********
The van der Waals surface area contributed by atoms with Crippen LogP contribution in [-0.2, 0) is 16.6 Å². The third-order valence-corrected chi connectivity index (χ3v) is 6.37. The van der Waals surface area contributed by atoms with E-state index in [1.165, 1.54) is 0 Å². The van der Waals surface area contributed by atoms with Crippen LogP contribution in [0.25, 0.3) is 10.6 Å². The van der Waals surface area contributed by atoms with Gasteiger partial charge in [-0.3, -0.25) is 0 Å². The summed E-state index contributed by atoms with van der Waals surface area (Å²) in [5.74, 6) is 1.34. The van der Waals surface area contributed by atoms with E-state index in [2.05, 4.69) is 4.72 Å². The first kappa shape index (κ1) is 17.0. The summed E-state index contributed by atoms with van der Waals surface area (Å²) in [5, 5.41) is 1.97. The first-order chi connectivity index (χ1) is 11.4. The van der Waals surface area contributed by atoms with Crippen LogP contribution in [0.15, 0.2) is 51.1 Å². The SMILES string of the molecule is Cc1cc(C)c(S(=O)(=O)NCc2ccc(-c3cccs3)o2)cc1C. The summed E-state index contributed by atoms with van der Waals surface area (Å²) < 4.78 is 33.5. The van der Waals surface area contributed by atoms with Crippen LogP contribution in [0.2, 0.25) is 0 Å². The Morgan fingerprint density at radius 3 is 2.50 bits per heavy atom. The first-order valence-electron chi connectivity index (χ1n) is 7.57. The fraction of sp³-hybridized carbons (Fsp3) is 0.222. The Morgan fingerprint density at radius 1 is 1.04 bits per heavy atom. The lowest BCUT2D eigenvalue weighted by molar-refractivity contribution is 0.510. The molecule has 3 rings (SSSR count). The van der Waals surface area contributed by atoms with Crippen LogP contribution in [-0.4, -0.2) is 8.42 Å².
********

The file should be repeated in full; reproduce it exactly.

The van der Waals surface area contributed by atoms with Crippen LogP contribution in [-0.2, 0) is 16.6 Å². The third-order valence-corrected chi connectivity index (χ3v) is 6.37. The van der Waals surface area contributed by atoms with E-state index in [1.165, 1.54) is 0 Å². The van der Waals surface area contributed by atoms with Crippen LogP contribution in [0.25, 0.3) is 10.6 Å². The van der Waals surface area contributed by atoms with Gasteiger partial charge in [-0.3, -0.25) is 0 Å². The summed E-state index contributed by atoms with van der Waals surface area (Å²) in [5.74, 6) is 1.34. The van der Waals surface area contributed by atoms with E-state index in [2.05, 4.69) is 4.72 Å². The first kappa shape index (κ1) is 17.0. The summed E-state index contributed by atoms with van der Waals surface area (Å²) in [5, 5.41) is 1.97. The first-order chi connectivity index (χ1) is 11.4. The van der Waals surface area contributed by atoms with Crippen LogP contribution in [0.15, 0.2) is 51.1 Å². The SMILES string of the molecule is Cc1cc(C)c(S(=O)(=O)NCc2ccc(-c3cccs3)o2)cc1C. The summed E-state index contributed by atoms with van der Waals surface area (Å²) < 4.78 is 33.5. The van der Waals surface area contributed by atoms with Crippen LogP contribution in [0.2, 0.25) is 0 Å². The Morgan fingerprint density at radius 3 is 2.50 bits per heavy atom. The first-order valence-electron chi connectivity index (χ1n) is 7.57. The fraction of sp³-hybridized carbons (Fsp3) is 0.222. The Morgan fingerprint density at radius 1 is 1.04 bits per heavy atom. The lowest BCUT2D eigenvalue weighted by molar-refractivity contribution is 0.510. The molecule has 3 rings (SSSR count). The van der Waals surface area contributed by atoms with Crippen LogP contribution in [-0.4, -0.2) is 8.42 Å².